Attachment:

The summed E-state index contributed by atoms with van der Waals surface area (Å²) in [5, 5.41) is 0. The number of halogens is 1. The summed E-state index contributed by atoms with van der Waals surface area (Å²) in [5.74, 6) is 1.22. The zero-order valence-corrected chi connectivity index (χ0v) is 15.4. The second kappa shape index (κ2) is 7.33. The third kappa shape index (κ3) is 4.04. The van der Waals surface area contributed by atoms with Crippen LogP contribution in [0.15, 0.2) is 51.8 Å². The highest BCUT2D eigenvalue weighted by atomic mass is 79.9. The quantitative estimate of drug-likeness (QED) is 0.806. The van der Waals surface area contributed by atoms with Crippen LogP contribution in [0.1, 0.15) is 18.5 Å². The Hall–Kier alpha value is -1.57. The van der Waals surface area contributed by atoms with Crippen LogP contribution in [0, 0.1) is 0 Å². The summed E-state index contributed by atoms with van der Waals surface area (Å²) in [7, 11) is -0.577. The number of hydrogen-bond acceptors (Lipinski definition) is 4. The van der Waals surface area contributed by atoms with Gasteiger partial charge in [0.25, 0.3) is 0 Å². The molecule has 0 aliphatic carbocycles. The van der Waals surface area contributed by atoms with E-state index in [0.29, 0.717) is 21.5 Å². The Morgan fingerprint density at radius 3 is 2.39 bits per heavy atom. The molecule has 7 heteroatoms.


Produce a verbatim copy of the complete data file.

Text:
The summed E-state index contributed by atoms with van der Waals surface area (Å²) in [5, 5.41) is 0. The number of halogens is 1. The summed E-state index contributed by atoms with van der Waals surface area (Å²) in [5.74, 6) is 1.22. The zero-order valence-corrected chi connectivity index (χ0v) is 15.4. The second kappa shape index (κ2) is 7.33. The third kappa shape index (κ3) is 4.04. The van der Waals surface area contributed by atoms with Crippen LogP contribution in [0.15, 0.2) is 51.8 Å². The highest BCUT2D eigenvalue weighted by atomic mass is 79.9. The quantitative estimate of drug-likeness (QED) is 0.806. The van der Waals surface area contributed by atoms with Crippen LogP contribution in [0.1, 0.15) is 18.5 Å². The Hall–Kier alpha value is -1.57. The van der Waals surface area contributed by atoms with Crippen LogP contribution in [0, 0.1) is 0 Å². The summed E-state index contributed by atoms with van der Waals surface area (Å²) in [7, 11) is -0.577. The number of hydrogen-bond acceptors (Lipinski definition) is 4. The van der Waals surface area contributed by atoms with Gasteiger partial charge in [0.25, 0.3) is 0 Å². The molecule has 0 aliphatic carbocycles. The van der Waals surface area contributed by atoms with E-state index in [0.29, 0.717) is 21.5 Å². The Morgan fingerprint density at radius 3 is 2.39 bits per heavy atom. The molecule has 7 heteroatoms.